Archive for March, 2013

Partial translation of “ПЕРВОМАЙСКАЯ” Семёна Кирсанова (“The First of May,” by Semyon Kirsanov)

March 31, 2013


This is a partial translation of the Russo-Soviet poet Semyon Kirsanov’s (Семён Кирсанов, 1906-1972) “ПЕРВОМАЙСКАЯ” poem, dedicated to the established memory and future prospects of the First of May.  Only the final four stanzas of the poem are here translated.

The entirety of the poem’s text can be heard triumphantly sung chorally in the final movement of Dmitriy Shostakovich’s Symphony No. 3 (“Первомайская”).

Из “ПЕРВОМАЙСКОЙ” Семёна Кирсанова:


Фабрики и колонии,
Майский взметнем парад.
Землю сожмём коленками –
Наша пришла пора.

Слушайте, пролетарии,
Наших заводов речь,
Вам поджигая старое,
Новую явь зажечь.

Солнце знамён поднимая,
Марш, загреми в ушах.
Каждое Первое мая
К социализму шаг.

Первое мая – шаг
Сжавших винтовку шахт.
В площади, революция,
Вбей миллионный шаг.


Factories and colonies
In the May Day parade whirl.
Earth, compress knees –
Our time has come.

Listen, proletarians,
To our factories’ speech:
You are burning the old,
And giving new reality life.

Rising sun flags,
March, a thunder in my ears.
Every May Day
Toward socialism step.

First of May – a stride
Having reduced the rifle pits.
In the city squares, revolution
Arrives rushing with millions of steps.

Rosa Luxemburg aphorisms on solidarity

March 13, 2013

rosa L

A couple of selections of writing by Rosa Luxemburg (1871-1919), from letters to her comrades.  Both deal with global human (and species) solidarity.

“What do you want with these special Jewish pains? I feel as close to the wretched victims of the rubber plantations in Putumayo and the blacks of Africa with whose bodies the Europeans play ball…. I have no special corner in my heart for the [Jewish] ghetto: I am at home wherever in the world there there are clouds, birds, and tears.”


I suppose I must be out of sorts to feel everything so intensely.  Sometimes it seems to me that I am not really a human being at all, but rather a bird or beast in human form.”

Publication of For a Free Nature

March 13, 2013


My masters thesis from 2008, “Critical Theory, Social Ecology, and Post-Developmentalism: Towards a ‘Free Nature,'” has now been published by Lambert Academic Publishers as For a Free Nature: Critical Theory, Social Ecology, and Post-Developmentalism.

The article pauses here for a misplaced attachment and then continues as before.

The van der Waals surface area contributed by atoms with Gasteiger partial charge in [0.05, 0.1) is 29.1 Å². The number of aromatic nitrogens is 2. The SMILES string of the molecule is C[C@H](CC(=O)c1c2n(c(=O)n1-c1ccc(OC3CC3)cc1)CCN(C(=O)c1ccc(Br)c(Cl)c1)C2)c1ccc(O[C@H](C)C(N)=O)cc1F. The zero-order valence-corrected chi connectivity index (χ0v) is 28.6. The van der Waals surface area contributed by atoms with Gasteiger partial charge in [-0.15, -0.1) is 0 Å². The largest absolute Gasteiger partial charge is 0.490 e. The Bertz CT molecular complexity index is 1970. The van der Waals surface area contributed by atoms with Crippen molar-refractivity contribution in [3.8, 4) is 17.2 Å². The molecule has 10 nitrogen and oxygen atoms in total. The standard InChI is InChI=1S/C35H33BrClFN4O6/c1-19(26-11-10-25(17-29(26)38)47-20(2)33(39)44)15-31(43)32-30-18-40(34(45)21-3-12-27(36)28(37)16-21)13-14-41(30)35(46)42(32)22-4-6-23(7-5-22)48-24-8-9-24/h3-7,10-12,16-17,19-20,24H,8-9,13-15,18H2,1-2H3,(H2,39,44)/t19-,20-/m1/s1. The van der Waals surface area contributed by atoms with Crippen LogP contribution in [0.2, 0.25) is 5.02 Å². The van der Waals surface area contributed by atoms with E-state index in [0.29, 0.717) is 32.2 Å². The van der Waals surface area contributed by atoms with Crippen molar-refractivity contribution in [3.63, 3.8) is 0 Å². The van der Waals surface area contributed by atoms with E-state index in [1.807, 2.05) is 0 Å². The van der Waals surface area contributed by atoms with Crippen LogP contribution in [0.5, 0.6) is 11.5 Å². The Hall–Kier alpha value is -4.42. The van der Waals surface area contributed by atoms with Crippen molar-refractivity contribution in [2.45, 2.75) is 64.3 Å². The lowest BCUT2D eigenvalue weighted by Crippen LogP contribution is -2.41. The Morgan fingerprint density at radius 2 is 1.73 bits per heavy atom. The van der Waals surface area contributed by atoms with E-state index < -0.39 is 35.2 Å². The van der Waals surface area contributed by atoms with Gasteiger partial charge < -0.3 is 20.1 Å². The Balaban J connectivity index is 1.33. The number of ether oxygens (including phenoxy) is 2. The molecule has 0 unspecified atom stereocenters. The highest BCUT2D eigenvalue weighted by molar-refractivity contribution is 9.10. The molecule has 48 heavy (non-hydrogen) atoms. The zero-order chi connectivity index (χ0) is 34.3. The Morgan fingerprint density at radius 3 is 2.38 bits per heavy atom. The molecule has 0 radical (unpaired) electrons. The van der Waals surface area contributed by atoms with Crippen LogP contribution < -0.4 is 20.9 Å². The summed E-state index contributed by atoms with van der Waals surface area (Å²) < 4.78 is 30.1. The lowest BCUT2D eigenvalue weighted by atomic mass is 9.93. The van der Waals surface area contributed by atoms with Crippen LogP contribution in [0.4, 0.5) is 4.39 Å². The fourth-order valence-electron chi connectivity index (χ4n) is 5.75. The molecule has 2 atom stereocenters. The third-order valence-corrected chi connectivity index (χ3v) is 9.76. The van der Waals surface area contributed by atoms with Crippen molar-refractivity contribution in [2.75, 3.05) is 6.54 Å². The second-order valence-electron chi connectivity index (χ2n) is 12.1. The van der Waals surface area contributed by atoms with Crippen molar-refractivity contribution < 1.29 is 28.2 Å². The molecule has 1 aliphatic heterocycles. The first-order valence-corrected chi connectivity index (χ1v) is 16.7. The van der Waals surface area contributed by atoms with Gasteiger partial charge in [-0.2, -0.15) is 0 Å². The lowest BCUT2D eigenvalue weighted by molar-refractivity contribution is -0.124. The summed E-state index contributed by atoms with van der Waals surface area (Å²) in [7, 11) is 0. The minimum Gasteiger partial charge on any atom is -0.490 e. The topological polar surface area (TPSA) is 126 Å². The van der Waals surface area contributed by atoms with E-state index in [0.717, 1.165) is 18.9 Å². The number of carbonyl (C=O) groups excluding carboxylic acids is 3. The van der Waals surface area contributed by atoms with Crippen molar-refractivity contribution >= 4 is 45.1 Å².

The description is as follows:

“This work explores the critique made by early theorists of the Frankfurt School and by Murray Bookchin of the human domination of external nature–a process and reality inextricably linked to domination in the social realm, both of self and others. These similar schools of thought are placed into conversation and mutual regard, with the clear conclusion that humanity’s domination of nature, like the domination of humans by other humans, must be radically dissipated if humanity and the millions of other species on Earth are to enjoy any sort of decent survival. The text then moves to examination of post-developmentalist critiques of mainstream development theory and practice and attempts to synthesize this with the Critical Theory-social ecology hybrid of the first half. Its conclusion examines some of the prospects for the realization of these theorists’ hopes, given in particular the presently ever-worsening environmental crisis.”

The listed price is exceedingly high, especially given the shortness of the text–indeed, the price comes out to more than a dollar per page!

Revolutionary birth and thanatos: Luxemburg and Chávez

March 6, 2013

A most happy birthday today for Rosa Luxemburg (1871-1919), communist militant, feminist, and uncompromising critic of militarism and imperialism!  Author of various works and essays, including The Accumulation of Capital, Luxemburg represented a key figure within the most radical strains of Marxism at the time of the Second International; a trenchant student and critic of European imperialism, she theorized the hegemonic negativity of capitalist rule as stemming from the historical dissolution of indigenous communism (statist and non-statist) as prosecuted by the superior weaponry and brutality of European colonialism throughout most of the world’s regions.  Within her analysis of proletarian movements against the prevailing system, RL emphasized the importance of spontaneity from below, and she looked to the mass-general strike (as seen e.g. in Russia, 1905) as the principal means of abolishing the rule of capital.  She was heavily involved with organizing against the total brutality of World War I, and was imprisoned for this reason for 2.5 years during the course of the war.  Following her release in November 1918, she worked with Karl Liebknecht and the Spartakusbund to provoke a popular revolution in Germany at war’s end, one based on soldiers’ and workers’ councils.  For these efforts, she and Liebknecht were murdered by proto-fascists on the orders of the ruling Social Democrat government in early 1919.

In her own words:

“Die Weltgeschichte ist das Weltgericht!” (“World-history is the world’s tribunal!”)

“Socialism or barbarism!”

“Tomorrow the revolution will… announce with fanfare, to your terror: I was, I am, I shall be!”


Also this day marks the death of Venezuelan president Hugo Chávez.  While less enthusiasm is here expressed for him as compared to the historical memory of RL, his life and rule cannot be separated from the socialist tradition.  Many legitimate grounds exist on which to criticize him, but his practical contributions to struggle against capital and empire in the twenty-first century should not be overlooked or readily dismissed.

RIP rafiq

The Arabic reads “Farewell, comrade.”